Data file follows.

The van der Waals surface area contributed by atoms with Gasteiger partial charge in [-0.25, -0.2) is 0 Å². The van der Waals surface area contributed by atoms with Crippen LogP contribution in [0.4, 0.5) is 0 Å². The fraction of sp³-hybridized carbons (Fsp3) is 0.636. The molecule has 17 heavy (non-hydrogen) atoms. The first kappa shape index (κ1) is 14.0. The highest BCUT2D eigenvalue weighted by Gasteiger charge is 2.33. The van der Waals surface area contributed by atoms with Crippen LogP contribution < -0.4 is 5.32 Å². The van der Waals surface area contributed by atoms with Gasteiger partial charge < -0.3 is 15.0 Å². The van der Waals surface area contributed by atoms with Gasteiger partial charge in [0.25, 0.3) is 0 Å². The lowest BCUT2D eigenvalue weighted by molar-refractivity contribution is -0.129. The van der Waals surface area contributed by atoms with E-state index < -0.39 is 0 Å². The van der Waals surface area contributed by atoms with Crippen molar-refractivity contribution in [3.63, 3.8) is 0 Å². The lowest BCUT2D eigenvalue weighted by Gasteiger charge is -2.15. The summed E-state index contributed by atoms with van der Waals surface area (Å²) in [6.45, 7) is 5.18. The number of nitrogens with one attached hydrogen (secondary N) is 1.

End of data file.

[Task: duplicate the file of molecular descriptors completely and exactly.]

The van der Waals surface area contributed by atoms with Gasteiger partial charge in [-0.25, -0.2) is 0 Å². The van der Waals surface area contributed by atoms with Crippen LogP contribution in [0.4, 0.5) is 0 Å². The fraction of sp³-hybridized carbons (Fsp3) is 0.636. The molecule has 17 heavy (non-hydrogen) atoms. The first kappa shape index (κ1) is 14.0. The highest BCUT2D eigenvalue weighted by Gasteiger charge is 2.33. The van der Waals surface area contributed by atoms with Crippen LogP contribution < -0.4 is 5.32 Å². The van der Waals surface area contributed by atoms with Gasteiger partial charge < -0.3 is 15.0 Å². The van der Waals surface area contributed by atoms with Gasteiger partial charge in [0.25, 0.3) is 0 Å². The lowest BCUT2D eigenvalue weighted by molar-refractivity contribution is -0.129. The van der Waals surface area contributed by atoms with E-state index < -0.39 is 0 Å². The van der Waals surface area contributed by atoms with Crippen molar-refractivity contribution in [3.63, 3.8) is 0 Å². The lowest BCUT2D eigenvalue weighted by Gasteiger charge is -2.15. The summed E-state index contributed by atoms with van der Waals surface area (Å²) in [6.45, 7) is 5.18. The number of nitrogens with one attached hydrogen (secondary N) is 1.